George Lawson was born in Yorkshire, probably in the tiny village of Langliffe in May 1598. He died in July 1678 and is buried in More church. In 1615 he entered Emmanuel College, Cambridge as a sizar, suggesting that his family was not rich. Emmanuel was a Puritan College though later Lawson was a staunch defender of Archbishop Laud, no friend of the Puritan cause. He was ordained in 1619 and reordained in 1624 and licensed to preach by Archbishop Laud in 1636, in which year he was recorded as entitled to serve stipendierius at Mainstone in Shropshire, by which time Lawson was married and living in the neighbouring hamlet of More, where he was to remain for the rest of his life. He was appointed rector of More in 1637. The appointment was in the gift of Richard More who supported the Parliamentarians in the civil war and Lawson became closely attached to the More family, possibly as tutor to the younger boys. He was probably thereby protected during the Interregnum from the consequences of his earlier support of Laud. In 1649 after the king's execution Lawson accepted the Engagement of 1650 which required obedience and acceptance of the Commonwealth regime and which many clergy refused, thus losing their livelihood.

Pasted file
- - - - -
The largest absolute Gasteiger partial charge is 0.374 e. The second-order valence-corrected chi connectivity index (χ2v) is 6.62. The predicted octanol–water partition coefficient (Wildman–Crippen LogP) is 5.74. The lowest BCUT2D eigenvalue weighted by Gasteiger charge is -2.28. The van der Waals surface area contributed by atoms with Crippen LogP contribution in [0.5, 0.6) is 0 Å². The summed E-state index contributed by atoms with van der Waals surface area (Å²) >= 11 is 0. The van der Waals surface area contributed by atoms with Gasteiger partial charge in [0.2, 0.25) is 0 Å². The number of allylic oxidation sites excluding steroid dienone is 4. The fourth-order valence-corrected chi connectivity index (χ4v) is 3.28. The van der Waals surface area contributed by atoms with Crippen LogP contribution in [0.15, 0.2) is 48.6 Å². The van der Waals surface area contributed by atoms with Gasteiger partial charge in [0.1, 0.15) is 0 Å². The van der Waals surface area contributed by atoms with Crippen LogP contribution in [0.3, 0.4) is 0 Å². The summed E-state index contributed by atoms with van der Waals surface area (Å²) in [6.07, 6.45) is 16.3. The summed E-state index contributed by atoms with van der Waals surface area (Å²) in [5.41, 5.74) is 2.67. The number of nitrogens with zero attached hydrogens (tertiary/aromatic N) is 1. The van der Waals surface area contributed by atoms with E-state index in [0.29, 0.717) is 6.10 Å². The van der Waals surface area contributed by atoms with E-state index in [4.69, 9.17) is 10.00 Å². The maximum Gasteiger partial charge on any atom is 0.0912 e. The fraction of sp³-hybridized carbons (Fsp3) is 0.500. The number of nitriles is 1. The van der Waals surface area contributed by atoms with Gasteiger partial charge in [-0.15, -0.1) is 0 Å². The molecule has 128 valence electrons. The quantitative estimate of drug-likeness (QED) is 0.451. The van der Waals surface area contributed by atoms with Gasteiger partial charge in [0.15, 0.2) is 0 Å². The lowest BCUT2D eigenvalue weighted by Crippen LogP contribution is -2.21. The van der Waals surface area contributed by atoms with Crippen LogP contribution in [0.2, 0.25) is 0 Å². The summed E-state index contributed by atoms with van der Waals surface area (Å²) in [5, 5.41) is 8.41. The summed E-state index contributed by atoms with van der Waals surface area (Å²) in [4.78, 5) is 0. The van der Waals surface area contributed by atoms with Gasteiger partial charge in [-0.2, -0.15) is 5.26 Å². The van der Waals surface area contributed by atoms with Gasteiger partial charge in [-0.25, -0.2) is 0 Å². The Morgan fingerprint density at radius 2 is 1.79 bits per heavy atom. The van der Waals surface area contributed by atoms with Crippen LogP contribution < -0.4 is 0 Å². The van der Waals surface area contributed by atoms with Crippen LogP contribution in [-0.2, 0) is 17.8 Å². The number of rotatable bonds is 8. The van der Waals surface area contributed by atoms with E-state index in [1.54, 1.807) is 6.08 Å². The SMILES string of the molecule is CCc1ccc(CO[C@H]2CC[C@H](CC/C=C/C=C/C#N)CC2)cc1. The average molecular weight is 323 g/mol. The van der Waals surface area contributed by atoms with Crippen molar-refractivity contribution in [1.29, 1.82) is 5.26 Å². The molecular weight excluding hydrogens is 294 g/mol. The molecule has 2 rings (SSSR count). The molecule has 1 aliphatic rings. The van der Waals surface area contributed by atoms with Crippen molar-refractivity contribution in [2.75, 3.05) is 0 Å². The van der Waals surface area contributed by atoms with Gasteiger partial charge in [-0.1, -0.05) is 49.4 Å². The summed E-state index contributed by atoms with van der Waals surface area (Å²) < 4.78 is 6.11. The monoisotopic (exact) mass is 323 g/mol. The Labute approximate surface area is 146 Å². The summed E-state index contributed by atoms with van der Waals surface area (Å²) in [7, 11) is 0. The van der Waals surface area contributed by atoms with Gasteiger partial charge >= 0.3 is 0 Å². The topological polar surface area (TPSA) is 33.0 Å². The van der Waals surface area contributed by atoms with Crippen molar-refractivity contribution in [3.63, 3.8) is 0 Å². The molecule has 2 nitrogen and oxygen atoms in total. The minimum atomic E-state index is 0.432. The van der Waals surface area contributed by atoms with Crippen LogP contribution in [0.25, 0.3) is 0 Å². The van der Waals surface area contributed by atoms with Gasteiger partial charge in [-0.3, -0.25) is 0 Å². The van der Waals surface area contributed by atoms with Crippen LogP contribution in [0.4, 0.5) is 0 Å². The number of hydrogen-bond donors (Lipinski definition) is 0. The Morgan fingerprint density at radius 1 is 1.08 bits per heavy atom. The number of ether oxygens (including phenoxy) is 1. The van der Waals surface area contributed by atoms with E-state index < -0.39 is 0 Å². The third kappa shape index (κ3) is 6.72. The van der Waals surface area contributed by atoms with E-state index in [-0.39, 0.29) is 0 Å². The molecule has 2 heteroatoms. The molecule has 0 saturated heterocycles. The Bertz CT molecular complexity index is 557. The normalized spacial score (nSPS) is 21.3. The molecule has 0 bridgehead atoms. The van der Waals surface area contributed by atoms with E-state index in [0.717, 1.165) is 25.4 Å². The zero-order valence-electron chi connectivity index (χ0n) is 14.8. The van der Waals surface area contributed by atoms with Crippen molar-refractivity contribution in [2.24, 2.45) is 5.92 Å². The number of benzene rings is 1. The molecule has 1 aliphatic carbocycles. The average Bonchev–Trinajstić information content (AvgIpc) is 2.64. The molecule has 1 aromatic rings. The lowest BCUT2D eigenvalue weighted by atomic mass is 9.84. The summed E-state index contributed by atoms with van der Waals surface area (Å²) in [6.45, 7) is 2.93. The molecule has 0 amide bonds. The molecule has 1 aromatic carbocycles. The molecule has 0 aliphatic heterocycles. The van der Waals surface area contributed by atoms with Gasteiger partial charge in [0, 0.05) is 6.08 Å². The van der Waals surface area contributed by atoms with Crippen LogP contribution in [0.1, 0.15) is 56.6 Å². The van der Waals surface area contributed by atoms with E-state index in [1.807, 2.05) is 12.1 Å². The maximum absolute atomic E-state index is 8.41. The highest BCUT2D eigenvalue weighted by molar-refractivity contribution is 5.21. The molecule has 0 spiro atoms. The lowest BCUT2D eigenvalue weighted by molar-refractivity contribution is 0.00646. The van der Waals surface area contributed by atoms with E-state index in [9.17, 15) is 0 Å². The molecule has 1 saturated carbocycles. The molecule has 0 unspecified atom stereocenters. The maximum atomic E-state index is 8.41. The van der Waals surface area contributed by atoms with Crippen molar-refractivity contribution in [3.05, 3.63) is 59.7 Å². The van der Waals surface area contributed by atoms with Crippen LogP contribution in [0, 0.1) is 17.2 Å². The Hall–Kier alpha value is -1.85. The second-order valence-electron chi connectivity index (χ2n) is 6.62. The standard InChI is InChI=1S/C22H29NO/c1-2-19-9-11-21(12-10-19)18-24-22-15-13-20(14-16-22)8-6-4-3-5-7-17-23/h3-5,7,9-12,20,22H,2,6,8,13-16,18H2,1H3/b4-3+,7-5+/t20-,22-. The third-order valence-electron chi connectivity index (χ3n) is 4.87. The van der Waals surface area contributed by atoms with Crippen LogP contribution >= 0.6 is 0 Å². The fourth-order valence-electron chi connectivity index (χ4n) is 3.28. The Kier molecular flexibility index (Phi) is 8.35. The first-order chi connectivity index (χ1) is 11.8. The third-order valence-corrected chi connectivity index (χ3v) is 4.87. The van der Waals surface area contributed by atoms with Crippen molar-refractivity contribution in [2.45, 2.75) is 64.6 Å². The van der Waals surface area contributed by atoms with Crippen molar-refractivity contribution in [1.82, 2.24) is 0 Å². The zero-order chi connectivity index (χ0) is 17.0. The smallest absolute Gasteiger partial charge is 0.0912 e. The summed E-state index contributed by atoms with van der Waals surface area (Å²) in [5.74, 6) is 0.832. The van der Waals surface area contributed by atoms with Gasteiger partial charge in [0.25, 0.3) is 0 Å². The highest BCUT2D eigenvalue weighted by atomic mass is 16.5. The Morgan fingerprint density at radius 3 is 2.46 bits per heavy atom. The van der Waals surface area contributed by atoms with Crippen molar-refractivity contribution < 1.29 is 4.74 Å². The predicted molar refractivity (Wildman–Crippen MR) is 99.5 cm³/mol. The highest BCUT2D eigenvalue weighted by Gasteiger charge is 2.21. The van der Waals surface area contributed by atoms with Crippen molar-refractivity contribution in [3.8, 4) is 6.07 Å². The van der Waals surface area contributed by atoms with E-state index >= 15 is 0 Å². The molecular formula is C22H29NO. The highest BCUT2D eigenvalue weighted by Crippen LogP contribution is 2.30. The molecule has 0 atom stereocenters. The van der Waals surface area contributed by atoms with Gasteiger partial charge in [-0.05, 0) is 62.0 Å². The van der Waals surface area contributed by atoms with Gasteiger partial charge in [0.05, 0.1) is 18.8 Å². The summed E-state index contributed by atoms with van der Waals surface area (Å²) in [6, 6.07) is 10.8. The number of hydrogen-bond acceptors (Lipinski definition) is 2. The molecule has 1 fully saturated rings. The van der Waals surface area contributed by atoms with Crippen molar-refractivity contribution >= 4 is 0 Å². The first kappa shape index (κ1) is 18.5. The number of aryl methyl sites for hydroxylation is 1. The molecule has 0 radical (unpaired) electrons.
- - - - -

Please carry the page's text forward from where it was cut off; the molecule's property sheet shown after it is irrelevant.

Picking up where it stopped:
From The Continuum Encyclopedia of British Philosophy in Oxford Reference.